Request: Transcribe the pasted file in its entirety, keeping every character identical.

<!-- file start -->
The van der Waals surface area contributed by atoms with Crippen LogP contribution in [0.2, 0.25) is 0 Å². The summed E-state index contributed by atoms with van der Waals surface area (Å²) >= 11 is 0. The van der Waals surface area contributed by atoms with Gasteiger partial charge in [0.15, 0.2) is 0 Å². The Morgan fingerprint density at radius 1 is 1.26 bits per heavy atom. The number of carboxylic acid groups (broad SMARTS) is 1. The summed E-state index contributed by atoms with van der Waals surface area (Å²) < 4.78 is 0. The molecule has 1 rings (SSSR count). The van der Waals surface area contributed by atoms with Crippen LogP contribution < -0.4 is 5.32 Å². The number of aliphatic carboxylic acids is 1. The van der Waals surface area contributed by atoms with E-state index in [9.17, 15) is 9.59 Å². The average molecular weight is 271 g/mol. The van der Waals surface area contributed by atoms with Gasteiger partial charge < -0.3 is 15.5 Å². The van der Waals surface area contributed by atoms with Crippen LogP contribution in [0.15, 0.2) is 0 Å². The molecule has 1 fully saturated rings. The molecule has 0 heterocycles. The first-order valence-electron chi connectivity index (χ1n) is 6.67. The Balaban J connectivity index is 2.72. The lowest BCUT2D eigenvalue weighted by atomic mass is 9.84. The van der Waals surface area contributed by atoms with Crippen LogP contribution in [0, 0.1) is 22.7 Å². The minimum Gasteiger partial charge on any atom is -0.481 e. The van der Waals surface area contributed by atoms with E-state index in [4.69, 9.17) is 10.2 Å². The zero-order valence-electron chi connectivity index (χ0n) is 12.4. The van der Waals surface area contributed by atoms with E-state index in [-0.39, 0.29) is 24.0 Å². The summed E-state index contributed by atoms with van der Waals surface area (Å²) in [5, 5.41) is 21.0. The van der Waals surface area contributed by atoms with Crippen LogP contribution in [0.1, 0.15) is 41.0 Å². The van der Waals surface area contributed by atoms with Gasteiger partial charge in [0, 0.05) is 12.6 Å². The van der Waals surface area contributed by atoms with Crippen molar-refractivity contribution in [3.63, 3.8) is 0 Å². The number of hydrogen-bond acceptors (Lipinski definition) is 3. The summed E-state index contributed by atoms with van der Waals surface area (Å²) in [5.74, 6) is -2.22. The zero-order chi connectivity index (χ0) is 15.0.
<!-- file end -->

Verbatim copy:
The van der Waals surface area contributed by atoms with Crippen LogP contribution in [0.2, 0.25) is 0 Å². The summed E-state index contributed by atoms with van der Waals surface area (Å²) >= 11 is 0. The van der Waals surface area contributed by atoms with Gasteiger partial charge in [0.15, 0.2) is 0 Å². The Morgan fingerprint density at radius 1 is 1.26 bits per heavy atom. The number of carboxylic acid groups (broad SMARTS) is 1. The summed E-state index contributed by atoms with van der Waals surface area (Å²) < 4.78 is 0. The molecule has 1 rings (SSSR count). The van der Waals surface area contributed by atoms with Crippen LogP contribution < -0.4 is 5.32 Å². The number of aliphatic carboxylic acids is 1. The van der Waals surface area contributed by atoms with E-state index in [9.17, 15) is 9.59 Å². The average molecular weight is 271 g/mol. The van der Waals surface area contributed by atoms with Gasteiger partial charge < -0.3 is 15.5 Å². The van der Waals surface area contributed by atoms with Crippen LogP contribution in [0.15, 0.2) is 0 Å². The molecule has 1 fully saturated rings. The molecule has 0 heterocycles. The first-order valence-electron chi connectivity index (χ1n) is 6.67. The Balaban J connectivity index is 2.72. The lowest BCUT2D eigenvalue weighted by atomic mass is 9.84. The van der Waals surface area contributed by atoms with Crippen LogP contribution in [0, 0.1) is 22.7 Å². The minimum Gasteiger partial charge on any atom is -0.481 e. The van der Waals surface area contributed by atoms with E-state index in [4.69, 9.17) is 10.2 Å². The zero-order valence-electron chi connectivity index (χ0n) is 12.4. The van der Waals surface area contributed by atoms with E-state index in [-0.39, 0.29) is 24.0 Å². The summed E-state index contributed by atoms with van der Waals surface area (Å²) in [5, 5.41) is 21.0. The van der Waals surface area contributed by atoms with Crippen LogP contribution in [0.1, 0.15) is 41.0 Å². The van der Waals surface area contributed by atoms with Gasteiger partial charge in [0, 0.05) is 12.6 Å². The van der Waals surface area contributed by atoms with Crippen molar-refractivity contribution in [3.63, 3.8) is 0 Å². The number of hydrogen-bond acceptors (Lipinski definition) is 3. The summed E-state index contributed by atoms with van der Waals surface area (Å²) in [5.74, 6) is -2.22. The zero-order chi connectivity index (χ0) is 15.0.